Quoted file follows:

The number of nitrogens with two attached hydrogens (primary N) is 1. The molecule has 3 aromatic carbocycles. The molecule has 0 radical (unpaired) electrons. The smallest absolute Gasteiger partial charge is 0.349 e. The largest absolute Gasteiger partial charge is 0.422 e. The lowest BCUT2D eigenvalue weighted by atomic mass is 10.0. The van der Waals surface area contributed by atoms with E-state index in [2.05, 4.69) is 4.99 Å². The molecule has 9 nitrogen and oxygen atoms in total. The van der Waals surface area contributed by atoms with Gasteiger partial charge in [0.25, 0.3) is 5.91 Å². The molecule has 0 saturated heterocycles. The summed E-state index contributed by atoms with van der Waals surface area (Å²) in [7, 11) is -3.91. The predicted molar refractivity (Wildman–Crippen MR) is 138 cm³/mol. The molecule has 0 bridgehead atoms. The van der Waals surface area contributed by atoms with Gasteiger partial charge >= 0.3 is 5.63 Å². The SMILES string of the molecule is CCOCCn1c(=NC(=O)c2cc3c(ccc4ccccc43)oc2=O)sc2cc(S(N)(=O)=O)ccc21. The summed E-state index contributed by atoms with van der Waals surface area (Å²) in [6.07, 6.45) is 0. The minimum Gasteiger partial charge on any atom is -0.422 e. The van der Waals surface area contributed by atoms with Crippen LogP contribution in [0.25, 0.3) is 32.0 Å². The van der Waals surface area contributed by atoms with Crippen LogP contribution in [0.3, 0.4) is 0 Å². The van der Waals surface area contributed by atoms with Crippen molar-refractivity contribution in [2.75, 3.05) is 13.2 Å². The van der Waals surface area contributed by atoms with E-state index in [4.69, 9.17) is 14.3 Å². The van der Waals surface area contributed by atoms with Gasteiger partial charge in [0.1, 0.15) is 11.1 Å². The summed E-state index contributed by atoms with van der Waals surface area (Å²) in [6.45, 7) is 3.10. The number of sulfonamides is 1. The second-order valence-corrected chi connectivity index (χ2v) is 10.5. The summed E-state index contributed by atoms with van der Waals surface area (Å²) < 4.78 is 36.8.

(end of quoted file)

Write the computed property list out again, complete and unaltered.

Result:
The number of nitrogens with two attached hydrogens (primary N) is 1. The molecule has 3 aromatic carbocycles. The molecule has 0 radical (unpaired) electrons. The smallest absolute Gasteiger partial charge is 0.349 e. The largest absolute Gasteiger partial charge is 0.422 e. The lowest BCUT2D eigenvalue weighted by atomic mass is 10.0. The van der Waals surface area contributed by atoms with E-state index in [2.05, 4.69) is 4.99 Å². The molecule has 9 nitrogen and oxygen atoms in total. The van der Waals surface area contributed by atoms with Gasteiger partial charge in [0.25, 0.3) is 5.91 Å². The molecule has 0 saturated heterocycles. The summed E-state index contributed by atoms with van der Waals surface area (Å²) in [7, 11) is -3.91. The predicted molar refractivity (Wildman–Crippen MR) is 138 cm³/mol. The molecule has 0 bridgehead atoms. The van der Waals surface area contributed by atoms with Gasteiger partial charge >= 0.3 is 5.63 Å². The SMILES string of the molecule is CCOCCn1c(=NC(=O)c2cc3c(ccc4ccccc43)oc2=O)sc2cc(S(N)(=O)=O)ccc21. The summed E-state index contributed by atoms with van der Waals surface area (Å²) in [6.07, 6.45) is 0. The minimum Gasteiger partial charge on any atom is -0.422 e. The van der Waals surface area contributed by atoms with Crippen LogP contribution in [0.25, 0.3) is 32.0 Å². The van der Waals surface area contributed by atoms with Crippen LogP contribution in [0.3, 0.4) is 0 Å². The van der Waals surface area contributed by atoms with Crippen molar-refractivity contribution in [2.75, 3.05) is 13.2 Å². The van der Waals surface area contributed by atoms with E-state index in [4.69, 9.17) is 14.3 Å². The van der Waals surface area contributed by atoms with Gasteiger partial charge in [0.1, 0.15) is 11.1 Å². The summed E-state index contributed by atoms with van der Waals surface area (Å²) in [6.45, 7) is 3.10. The number of sulfonamides is 1. The second-order valence-corrected chi connectivity index (χ2v) is 10.5. The summed E-state index contributed by atoms with van der Waals surface area (Å²) < 4.78 is 36.8.